OpenJurist

97 F3d 1463 Yosemite Insurance Company v. Home Insurance Company Yosemite Insurance Company

97 F.3d 1463

YOSEMITE INSURANCE COMPANY, a California corporation,
Plaintiff-Counter-Defendant-Appellee,
v.
The HOME INSURANCE COMPANY, a New Hampshire corporation,
Defendant-Counter-Claimant-Cross-Claimant-Appellant,
and
St. Paul Fire and Marine Insurance Company, a Minnesota
corporation, Defendant-Cross-Defendant-Appellee.
YOSEMITE INSURANCE COMPANY, a California corporation,
Plaintiff-Counter-Defendant-Cross-Appellant,
v.
The HOME INSURANCE COMPANY, a New Hampshire corporation,
Defendant-Counter-Claimant-Cross-Claimant-Cross-Appellee,
and
St. Paul Fire and Marine Insurance Company, a Minnesota
corporation, Defendant-Cross-Defendant-Cross-Appellee.

No. 94-55000, 94-55001.

United States Court of Appeals, Ninth Circuit.

Argued and Submitted Oct. 18, 1995.
Decided July 26, 1996.

NOTICE: Ninth Circuit Rule 36-3 provides that dispositions other than opinions or orders designated for publication are not precedential and should not be cited except when relevant under the doctrines of law of the case, res judicata, or collateral estoppel.

1

Before: HUG, Chief Judge, and LEAVY, Circuit Judges, and MUECKE,* District Judge.

2

ORDER WITHDRAWING MEMORANDUM, DENYING PETITION FOR

REHEARING, AND DENYING MOTION TO DISMISS

3

The memorandum disposition filed on March 1, 1996, is withdrawn.

4

The petitions for rehearing are DENIED.

5

St. Paul's motion to dismiss the appeal, in which Yosemite has joined, is also DENIED.

6

Before: HUG, Chief Judge, and LEAVY, Circuit Judges, and MUECKE,* District Judge.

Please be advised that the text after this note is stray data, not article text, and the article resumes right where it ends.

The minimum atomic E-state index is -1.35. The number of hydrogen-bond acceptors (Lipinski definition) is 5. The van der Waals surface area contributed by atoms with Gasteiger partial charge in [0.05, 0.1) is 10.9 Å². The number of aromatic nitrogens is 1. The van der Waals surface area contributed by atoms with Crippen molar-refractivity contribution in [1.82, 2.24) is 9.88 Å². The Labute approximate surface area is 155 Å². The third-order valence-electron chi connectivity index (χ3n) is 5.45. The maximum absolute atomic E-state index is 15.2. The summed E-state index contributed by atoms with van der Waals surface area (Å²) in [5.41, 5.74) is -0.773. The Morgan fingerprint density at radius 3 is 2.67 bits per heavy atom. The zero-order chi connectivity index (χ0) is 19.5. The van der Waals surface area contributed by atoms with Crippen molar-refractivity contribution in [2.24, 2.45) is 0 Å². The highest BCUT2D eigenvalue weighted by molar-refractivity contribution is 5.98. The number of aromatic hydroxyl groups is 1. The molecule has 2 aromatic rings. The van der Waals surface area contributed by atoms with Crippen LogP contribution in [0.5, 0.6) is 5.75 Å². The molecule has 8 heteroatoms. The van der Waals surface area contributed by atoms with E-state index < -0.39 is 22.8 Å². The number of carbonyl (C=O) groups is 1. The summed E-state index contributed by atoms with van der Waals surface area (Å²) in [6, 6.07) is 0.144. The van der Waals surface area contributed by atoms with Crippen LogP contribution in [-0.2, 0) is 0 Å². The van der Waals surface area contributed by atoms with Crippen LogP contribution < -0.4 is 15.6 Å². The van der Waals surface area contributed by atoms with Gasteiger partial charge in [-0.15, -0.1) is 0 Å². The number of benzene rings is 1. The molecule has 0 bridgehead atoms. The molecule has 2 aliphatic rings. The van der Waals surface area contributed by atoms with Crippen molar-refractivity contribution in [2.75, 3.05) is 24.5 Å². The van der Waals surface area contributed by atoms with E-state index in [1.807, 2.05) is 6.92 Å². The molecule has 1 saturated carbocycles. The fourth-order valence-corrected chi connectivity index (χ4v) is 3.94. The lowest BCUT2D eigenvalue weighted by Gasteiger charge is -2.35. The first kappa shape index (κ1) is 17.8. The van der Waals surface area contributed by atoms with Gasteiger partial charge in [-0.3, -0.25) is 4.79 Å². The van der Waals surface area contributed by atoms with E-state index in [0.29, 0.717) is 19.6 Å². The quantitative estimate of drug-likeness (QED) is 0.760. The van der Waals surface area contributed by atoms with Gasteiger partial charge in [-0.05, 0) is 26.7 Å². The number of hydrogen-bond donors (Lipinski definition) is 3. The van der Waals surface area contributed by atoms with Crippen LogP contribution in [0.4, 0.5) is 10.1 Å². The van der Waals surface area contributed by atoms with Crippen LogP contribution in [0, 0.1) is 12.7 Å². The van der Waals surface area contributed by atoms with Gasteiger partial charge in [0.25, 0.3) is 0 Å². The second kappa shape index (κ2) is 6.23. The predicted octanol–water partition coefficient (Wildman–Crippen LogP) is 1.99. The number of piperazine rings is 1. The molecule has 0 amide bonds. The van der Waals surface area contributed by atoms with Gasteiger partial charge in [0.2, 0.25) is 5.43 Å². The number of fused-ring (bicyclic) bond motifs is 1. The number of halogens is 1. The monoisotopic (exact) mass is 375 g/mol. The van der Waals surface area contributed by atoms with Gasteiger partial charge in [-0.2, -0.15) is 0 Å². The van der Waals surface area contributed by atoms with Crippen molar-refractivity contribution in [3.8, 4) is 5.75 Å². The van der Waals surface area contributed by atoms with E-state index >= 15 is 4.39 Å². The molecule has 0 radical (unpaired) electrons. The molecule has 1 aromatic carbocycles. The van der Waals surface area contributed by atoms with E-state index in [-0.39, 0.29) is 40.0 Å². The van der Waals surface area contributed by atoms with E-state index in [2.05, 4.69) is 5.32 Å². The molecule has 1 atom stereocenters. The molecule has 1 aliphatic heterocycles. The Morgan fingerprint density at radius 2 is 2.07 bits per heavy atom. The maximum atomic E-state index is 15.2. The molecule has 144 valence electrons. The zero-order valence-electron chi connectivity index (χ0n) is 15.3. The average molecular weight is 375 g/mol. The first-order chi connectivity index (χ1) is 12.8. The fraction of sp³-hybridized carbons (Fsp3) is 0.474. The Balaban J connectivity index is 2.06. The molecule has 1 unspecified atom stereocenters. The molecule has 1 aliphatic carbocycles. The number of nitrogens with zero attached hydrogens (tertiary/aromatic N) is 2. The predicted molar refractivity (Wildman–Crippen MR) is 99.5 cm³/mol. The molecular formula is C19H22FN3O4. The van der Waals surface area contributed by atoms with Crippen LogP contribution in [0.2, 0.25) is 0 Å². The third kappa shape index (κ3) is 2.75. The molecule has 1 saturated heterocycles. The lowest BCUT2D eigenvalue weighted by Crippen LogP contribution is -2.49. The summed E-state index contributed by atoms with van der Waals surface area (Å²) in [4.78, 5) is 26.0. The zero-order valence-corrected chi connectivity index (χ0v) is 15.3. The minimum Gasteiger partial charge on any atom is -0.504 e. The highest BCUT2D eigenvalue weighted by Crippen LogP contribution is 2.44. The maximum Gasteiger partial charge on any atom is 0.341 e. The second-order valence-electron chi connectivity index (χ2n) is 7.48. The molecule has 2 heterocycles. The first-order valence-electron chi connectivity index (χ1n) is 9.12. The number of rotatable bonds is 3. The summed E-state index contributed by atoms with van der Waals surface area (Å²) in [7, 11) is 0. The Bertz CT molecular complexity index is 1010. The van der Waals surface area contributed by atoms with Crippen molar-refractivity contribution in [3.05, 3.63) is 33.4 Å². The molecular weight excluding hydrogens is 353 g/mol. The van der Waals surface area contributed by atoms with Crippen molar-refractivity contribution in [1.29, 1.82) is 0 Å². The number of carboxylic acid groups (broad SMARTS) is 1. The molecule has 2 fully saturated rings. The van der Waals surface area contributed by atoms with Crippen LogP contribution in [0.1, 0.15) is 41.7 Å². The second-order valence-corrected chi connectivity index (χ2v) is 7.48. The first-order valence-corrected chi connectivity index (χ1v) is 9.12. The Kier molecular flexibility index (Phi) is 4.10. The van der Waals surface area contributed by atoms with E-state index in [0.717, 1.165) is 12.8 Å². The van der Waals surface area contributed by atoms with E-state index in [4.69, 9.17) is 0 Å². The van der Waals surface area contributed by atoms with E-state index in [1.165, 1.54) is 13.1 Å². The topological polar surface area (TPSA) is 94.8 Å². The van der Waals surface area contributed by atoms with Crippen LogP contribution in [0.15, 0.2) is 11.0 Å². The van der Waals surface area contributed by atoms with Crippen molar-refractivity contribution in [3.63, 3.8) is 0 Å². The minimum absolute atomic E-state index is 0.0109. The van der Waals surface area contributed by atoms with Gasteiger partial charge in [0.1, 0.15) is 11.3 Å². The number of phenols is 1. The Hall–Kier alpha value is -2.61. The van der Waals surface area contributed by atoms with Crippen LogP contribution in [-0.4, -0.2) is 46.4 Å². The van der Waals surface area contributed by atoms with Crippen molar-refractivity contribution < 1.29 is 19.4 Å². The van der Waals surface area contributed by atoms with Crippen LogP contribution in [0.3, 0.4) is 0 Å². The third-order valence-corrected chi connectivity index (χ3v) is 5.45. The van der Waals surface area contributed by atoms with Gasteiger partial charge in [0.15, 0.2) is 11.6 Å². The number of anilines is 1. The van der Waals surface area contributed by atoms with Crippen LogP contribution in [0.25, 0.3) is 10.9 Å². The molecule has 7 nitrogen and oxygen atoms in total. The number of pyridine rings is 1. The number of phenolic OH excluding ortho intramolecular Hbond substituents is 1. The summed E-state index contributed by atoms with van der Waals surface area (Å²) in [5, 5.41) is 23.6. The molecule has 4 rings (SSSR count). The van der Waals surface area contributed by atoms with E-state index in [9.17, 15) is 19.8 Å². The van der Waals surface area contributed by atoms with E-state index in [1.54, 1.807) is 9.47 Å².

7

MEMORANDUM**

8

The Home Insurance Company ("Home") contends in its direct appeal that the district court committed reversible error by dismissing, with prejudice and without leave to amend, its cross-claim against St. Paul Fire and Marine Insurance Company ("St. Paul"); and by entering summary judgment in favor of Yosemite Insurance Company ("Yosemite") and against Home on the former's complaint and the latter's counter-claim. Yosemite has filed a protective cross-appeal, arguing that if Home should prevail on its appeal, the district court's dismissal of Yosemite's complaint against St. Paul should also be set aside.

9

The ruling in favor of St. Paul was based on the earlier dismissal of Yosemite's action against St. Paul. Yosemite's complaint alleged in the alternative that the malpractice complained of was either a single act that occurred in 1969, for which St. Paul had already contributed 100% of its 1969 policy limits to the settlement; or an ongoing act that continued beyond 1969. Home's cross-claim, however, did not limit the time frame to 1969, but alleged that the malpractice occurred over several years; that St. Paul provided insurance coverage for some of those years; and that St. Paul had only contributed the limits of a single policy (1969) to the settlement.

10